2012 Distinguished Alumni Award Honoree
Ben Sidran's music career began when he played with Steve Miller x'67 and Boz Scaggs x'67 in a band called The Ardells during their UW undergraduate days. Then Sidran wrote the lyrics for Steve Miller's hit song "Space Cowboy," using the proceeds to pay for his PhD in American Studies at the University of Sussex in England.
Sidran went on to produce the music of pop and jazz artists, create jazz programs for radio and television, and record and perform his own music.
Sidran hosted National Public Radio's landmark series Jazz Alive, which won a Peabody Award, and his thirty solo albums include the Grammy-nominated Concert for Garcia Lorca. As a producer, he worked with noted artists including Van Morrison, Diana Ross, and Mose Allison. His soundtrack for the film Hoop Dreams gained acclaim, and his score for the documentary Vietnam: Long Time Coming won both an Aspen Film Festival award and an Emmy. He wrote two books about jazz, Black Talk and Talking Jazz, and a memoir titled A Life in the Music. He recently fulfilled a lifelong goal to record an album of Bob Dylan songs, Dylan Different.
He and his wife Judy '69 moved from the west coast to Madison in 1972 because they missed the Midwest lifestyle. Their son, Leo Sidran '99, has become a national music phenom in his own right.
Sidran has advised the UW Center for Jewish Studies and was involved in a WAA/UW For You tour this past spring as he visited with alumni and promoted his latest book, There was a Fire: Jews, Music and the American Dream.
Jazz holds important insights for Sidran. "If you spend ten years blowing through a copper tube, that copper tube will not be changed. But you will have changed," he says. "When you work on an instrument, you are really working on yourself."
I am honored to receive the University of Wisconsin Distinguished Alumni Award.
As a young person, my strongest desire was to be respected by the people I respected. The first among them was my father, who was also a graduate of this University, and many of the others I encountered or discovered here in Madison upon arriving in the fall of 1961.
For me, it was like arriving in Oz. I had never known such a flourishing of ideas, people, cultural and political events. I think I grasped immediately that it was OK to be who I was and that my assignment was to figure out who that might be. I had arrived at this feast with a yawning hunger. Each semester we perused the timetable of classes — a vast intellectual menu for the coming months — and on the appointed day, we raced from one end of campus to the other trying to string together the optimum repast. Comparing results at the Memorial Union later that evening was always the beginning of yet another great adventure.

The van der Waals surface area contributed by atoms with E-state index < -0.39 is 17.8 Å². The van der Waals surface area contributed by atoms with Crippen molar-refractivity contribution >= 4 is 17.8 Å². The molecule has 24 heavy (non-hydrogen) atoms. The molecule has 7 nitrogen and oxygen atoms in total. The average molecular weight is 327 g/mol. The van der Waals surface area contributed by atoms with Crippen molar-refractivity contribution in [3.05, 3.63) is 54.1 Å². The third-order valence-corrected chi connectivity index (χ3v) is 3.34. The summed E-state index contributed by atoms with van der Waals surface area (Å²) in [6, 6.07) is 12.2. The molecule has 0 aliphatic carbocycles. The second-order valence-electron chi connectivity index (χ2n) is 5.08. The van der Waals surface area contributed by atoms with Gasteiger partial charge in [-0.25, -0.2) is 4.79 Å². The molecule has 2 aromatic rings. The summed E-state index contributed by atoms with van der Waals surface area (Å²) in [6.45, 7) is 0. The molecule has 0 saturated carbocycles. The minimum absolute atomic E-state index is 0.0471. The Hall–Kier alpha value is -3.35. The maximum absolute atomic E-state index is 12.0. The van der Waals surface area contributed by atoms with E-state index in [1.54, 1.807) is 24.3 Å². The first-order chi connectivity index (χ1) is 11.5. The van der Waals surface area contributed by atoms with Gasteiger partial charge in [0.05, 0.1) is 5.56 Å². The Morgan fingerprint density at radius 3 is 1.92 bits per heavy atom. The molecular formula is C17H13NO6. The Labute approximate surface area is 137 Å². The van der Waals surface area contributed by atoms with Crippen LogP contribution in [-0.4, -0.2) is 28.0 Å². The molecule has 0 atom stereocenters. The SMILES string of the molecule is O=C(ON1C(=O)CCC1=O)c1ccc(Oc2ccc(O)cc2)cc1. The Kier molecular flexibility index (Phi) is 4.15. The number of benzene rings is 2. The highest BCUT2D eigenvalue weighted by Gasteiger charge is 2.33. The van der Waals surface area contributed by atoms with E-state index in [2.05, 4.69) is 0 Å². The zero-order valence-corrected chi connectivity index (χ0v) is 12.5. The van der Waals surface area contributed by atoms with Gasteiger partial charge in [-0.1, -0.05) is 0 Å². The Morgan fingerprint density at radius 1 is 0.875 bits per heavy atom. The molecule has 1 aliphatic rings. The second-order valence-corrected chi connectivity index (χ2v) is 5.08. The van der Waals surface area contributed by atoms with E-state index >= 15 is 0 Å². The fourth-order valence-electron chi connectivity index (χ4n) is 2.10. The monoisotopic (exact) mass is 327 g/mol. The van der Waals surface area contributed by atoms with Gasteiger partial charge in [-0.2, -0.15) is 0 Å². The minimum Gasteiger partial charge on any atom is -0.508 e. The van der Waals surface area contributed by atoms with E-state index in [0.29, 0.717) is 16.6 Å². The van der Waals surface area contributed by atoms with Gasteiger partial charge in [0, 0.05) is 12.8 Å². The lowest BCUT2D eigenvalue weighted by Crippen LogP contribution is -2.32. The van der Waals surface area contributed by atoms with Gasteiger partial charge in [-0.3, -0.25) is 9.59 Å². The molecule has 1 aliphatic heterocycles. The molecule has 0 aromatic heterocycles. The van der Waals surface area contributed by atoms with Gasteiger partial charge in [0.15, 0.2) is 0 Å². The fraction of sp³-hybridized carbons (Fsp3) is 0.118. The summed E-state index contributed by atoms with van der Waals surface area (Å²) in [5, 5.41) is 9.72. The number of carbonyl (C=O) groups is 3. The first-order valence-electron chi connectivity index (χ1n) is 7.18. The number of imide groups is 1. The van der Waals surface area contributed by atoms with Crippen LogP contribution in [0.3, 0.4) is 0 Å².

I admit, I never wanted it to end. And as you can see, many decades later, I'm still here at the Memorial Union, comparing notes.
It goes without saying that not all of my best ideas came from the classroom. In fact, my GPA, while nothing to be ashamed of, was not always distinguished. But of course this was back before students became information consumers and we were often just happy to have survived a particularly grueling semester of linguistics, logic or intellectual history. Years later, when I heard about the "Wisconsin Idea," I realized I had lived it. Learning was greatest when it had practical application to one's daily life, and the integration of learning and life is still what carries me forward. The knowledge that this was not only preferable but possible was the greatest gift I received in return for my tuition.
I have to make reference to several professors who had a profound influence on my education. The first was Robert Kimbrough, who was not only a gifted English teacher but also my advisor, and it was Professor Kimbrough who confronted a rather dazed and confused sophomore requesting to withdraw from the University for the semester, a bit after the formal deadline, so that he could go to work full time in a record store. Giving me the room to invent myself — because without the possibility of failure there is no possibility of success — was the gift of Prof. Kimbrough.
The second was Wilmott Ragsdale, who taught Journalism but what he really taught was life. It was Professor Ragsdale who, after listening to a long soliloquy about how the revolution was happening on the streets and naturally one could not always complete one's assignment on time, offered these fateful words, by which I have tried to live ever since: "Ben," he said, "work, don't think."
And finally, there was Harvey Goldberg. Much has been said about this revolutionary teacher, scholar, performer and all-around mensch, but simply put, Professor Goldberg gave direction to my life and informed me that this life I was living was every bit as important and strategic as those that we studied in class. He told me, "This is what history feels like!" And he was right.
Neither my father nor Harvey Goldberg is with us any longer, but I carry them within me and I know that this award has made them both very pleased. I can feel it.
The Music of Surprise
Earlier this month, we grabbed coffee with the Madison music legend; hear his musings on style, storytelling and the real meaning of jazz.